(Bloomberg) Some of the missing e-mails of former IRS employee Lois Lerner have been found.
The data recovery by the Treasury Inspector General for Tax Administration comes five months after the IRS said that the e-mails couldn't be recovered. The Senate Finance Committee announced the discovery over the weekend, and published reports suggest that as many as 30,000 of Lerner's e-mails may have been recovered.
Lerner oversaw the IRS unit that caused a controversy when she acknowledged it gave extra scrutiny to Tea Party groups applying for nonprofit status. Congressional investigators have been trying to track down thousands of e-mails sent and received by Lerner from 2009 to 2011.
That effort started in 2010 and became public in 2013.
Multiple congressional investigations and a criminal probe into the IRS are pending. Republicans have suggested that the e-mails may have been intentionally deleted or that the IRS wasn't looking hard enough for them.
In response to congressional inquiries, the IRS had said that many of her e-mails couldn't be recovered because of a hard drive crash and the recycling of backup tapes.
In a statement on Saturday, the IRS said it's "committed to fully cooperating with all of the pending investigations." The IRS provided "disaster recovery tapes" to the inspector general, according to the statement.
When they receive the documents, Republicans will be looking for evidence of what motivated the IRS to look at Tea Party groups and any connections to administration officials outside the tax agency.
Other Lerner e-mails that have been previously released showed her making disparaging comments about Republicans.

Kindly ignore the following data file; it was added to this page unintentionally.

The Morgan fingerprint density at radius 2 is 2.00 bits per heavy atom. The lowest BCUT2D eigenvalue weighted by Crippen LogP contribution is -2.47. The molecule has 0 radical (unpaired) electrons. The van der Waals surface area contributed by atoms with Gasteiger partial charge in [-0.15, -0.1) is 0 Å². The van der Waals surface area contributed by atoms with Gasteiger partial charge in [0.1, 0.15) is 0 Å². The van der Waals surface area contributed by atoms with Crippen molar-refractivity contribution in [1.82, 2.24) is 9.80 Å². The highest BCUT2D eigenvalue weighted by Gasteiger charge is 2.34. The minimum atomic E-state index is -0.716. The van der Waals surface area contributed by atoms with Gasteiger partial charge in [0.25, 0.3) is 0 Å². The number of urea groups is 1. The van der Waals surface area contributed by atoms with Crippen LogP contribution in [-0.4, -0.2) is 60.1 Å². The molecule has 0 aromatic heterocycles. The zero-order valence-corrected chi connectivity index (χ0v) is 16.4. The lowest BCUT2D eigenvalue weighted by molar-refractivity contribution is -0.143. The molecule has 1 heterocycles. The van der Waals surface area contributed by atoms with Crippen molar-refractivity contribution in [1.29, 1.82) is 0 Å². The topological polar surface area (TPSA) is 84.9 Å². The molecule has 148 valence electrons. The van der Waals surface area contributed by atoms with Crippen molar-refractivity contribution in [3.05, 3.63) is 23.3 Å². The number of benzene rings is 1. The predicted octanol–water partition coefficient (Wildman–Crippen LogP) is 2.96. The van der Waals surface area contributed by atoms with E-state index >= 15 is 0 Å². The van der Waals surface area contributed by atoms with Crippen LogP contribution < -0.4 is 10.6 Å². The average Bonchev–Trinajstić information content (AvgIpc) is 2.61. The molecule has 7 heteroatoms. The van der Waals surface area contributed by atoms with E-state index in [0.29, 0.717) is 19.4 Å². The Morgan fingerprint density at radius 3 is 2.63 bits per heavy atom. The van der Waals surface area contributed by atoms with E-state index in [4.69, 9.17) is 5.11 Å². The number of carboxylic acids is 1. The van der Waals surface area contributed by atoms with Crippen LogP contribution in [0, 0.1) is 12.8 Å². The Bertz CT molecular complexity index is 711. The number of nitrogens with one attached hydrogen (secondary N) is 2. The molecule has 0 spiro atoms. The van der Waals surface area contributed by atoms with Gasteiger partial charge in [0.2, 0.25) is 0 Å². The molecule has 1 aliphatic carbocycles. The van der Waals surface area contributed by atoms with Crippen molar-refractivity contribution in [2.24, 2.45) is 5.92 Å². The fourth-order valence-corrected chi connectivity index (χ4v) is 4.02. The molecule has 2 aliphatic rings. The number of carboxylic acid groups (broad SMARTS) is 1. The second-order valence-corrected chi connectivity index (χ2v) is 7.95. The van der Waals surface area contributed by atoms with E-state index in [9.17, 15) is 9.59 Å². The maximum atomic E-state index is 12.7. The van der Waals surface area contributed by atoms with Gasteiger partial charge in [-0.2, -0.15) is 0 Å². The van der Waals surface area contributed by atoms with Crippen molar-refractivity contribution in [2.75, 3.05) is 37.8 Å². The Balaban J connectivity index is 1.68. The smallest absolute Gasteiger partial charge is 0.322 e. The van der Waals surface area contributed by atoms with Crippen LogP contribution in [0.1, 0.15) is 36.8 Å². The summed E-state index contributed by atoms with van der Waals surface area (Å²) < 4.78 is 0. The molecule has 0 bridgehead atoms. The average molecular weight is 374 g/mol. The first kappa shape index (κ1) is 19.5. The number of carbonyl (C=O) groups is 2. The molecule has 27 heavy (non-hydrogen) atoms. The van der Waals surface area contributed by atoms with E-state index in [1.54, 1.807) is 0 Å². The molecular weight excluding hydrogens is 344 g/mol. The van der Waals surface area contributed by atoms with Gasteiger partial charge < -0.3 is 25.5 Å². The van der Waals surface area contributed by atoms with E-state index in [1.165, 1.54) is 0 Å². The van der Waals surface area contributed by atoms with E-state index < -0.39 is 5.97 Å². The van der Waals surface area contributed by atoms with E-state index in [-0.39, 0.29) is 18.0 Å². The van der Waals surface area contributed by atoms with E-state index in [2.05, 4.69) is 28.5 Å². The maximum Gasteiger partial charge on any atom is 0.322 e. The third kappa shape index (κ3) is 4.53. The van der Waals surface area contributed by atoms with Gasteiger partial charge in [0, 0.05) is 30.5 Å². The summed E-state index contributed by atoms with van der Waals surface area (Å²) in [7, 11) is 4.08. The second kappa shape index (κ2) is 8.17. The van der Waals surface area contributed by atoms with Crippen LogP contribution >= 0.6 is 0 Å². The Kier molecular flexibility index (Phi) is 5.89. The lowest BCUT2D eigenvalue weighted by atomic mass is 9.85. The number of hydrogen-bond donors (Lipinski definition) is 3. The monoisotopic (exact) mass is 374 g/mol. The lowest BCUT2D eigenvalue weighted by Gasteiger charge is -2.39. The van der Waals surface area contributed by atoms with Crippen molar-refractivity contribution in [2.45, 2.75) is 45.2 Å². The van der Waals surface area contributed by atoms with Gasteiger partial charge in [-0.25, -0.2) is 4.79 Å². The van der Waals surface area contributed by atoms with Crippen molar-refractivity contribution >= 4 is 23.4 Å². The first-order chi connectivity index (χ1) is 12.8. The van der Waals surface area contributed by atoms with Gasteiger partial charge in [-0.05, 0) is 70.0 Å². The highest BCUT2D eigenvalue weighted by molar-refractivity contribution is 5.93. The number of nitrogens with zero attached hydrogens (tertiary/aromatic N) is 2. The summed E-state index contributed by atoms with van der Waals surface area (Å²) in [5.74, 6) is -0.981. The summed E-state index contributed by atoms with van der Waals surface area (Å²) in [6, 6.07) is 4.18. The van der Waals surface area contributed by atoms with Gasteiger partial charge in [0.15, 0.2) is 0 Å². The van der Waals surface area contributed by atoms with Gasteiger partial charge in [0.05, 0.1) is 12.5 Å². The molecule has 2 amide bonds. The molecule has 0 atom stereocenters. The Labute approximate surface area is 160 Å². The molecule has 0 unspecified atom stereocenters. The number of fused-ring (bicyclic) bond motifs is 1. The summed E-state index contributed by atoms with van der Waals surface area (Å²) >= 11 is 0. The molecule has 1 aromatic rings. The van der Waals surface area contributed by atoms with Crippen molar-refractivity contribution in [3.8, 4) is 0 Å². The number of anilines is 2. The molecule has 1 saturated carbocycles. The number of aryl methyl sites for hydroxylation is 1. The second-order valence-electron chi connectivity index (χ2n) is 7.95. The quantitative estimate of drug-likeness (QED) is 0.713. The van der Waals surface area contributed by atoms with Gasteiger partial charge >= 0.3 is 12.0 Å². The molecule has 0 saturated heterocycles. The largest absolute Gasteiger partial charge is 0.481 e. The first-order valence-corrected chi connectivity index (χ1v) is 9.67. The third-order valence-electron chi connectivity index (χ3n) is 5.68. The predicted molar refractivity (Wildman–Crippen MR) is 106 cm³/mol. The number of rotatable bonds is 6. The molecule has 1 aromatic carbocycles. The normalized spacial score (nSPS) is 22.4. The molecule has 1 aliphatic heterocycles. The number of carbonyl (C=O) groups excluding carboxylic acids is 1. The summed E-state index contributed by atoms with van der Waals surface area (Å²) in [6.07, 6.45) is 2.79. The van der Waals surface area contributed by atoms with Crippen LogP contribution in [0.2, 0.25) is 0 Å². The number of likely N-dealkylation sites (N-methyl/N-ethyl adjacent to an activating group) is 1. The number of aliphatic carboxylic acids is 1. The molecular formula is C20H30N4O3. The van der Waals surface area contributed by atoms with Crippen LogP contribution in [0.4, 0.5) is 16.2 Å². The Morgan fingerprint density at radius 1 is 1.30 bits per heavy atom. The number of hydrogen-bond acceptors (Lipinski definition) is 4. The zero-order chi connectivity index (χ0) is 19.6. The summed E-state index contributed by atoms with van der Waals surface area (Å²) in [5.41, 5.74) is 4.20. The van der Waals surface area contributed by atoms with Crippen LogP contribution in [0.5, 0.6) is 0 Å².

According to the Finance Committee, TIGTA "has been able to recover some forensic data which may include documents the IRS believed were missing."
Committee Chairman Ron Wyden, an Oregon Democrat, and top Republican Orrin Hatch of Utah said in a statement that the panel's report on the IRS treatment of politically oriented nonprofit groups would be released "early next year" after they review any new data.
Lerner disclosed the scrutiny in May 2013. She was suspended that month and retired later that year.
She has refused to answer questions from lawmakers, invoking her constitutional right against self-incrimination. The U.S. House of Representatives voted this year to hold her in contempt.
Karen Kraushaar, a spokeswoman for the inspector general, declined to comment.
IRS Commissioner John Koskinen had told lawmakers in June that the inspector general's report on Lerner's hard drive would be complete within weeks.
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